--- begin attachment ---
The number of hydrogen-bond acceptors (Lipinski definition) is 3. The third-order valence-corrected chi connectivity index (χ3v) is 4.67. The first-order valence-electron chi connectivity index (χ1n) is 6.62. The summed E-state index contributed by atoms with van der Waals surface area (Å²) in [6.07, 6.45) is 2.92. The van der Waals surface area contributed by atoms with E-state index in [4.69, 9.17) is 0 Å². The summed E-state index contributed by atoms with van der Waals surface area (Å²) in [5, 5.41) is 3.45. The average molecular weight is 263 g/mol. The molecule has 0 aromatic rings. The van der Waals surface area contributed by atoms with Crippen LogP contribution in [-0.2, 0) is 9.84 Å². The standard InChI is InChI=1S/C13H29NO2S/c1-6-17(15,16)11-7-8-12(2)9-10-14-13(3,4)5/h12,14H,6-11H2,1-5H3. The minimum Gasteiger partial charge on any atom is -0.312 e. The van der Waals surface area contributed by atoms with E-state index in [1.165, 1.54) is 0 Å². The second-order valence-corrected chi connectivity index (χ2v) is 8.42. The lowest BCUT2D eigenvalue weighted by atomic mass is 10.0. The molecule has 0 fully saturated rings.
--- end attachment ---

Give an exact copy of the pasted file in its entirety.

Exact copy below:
The number of hydrogen-bond acceptors (Lipinski definition) is 3. The third-order valence-corrected chi connectivity index (χ3v) is 4.67. The first-order valence-electron chi connectivity index (χ1n) is 6.62. The summed E-state index contributed by atoms with van der Waals surface area (Å²) in [6.07, 6.45) is 2.92. The van der Waals surface area contributed by atoms with E-state index in [4.69, 9.17) is 0 Å². The summed E-state index contributed by atoms with van der Waals surface area (Å²) in [5, 5.41) is 3.45. The average molecular weight is 263 g/mol. The molecule has 0 aromatic rings. The van der Waals surface area contributed by atoms with Crippen LogP contribution in [-0.2, 0) is 9.84 Å². The standard InChI is InChI=1S/C13H29NO2S/c1-6-17(15,16)11-7-8-12(2)9-10-14-13(3,4)5/h12,14H,6-11H2,1-5H3. The minimum Gasteiger partial charge on any atom is -0.312 e. The van der Waals surface area contributed by atoms with E-state index in [1.165, 1.54) is 0 Å². The second-order valence-corrected chi connectivity index (χ2v) is 8.42. The lowest BCUT2D eigenvalue weighted by atomic mass is 10.0. The molecule has 0 fully saturated rings.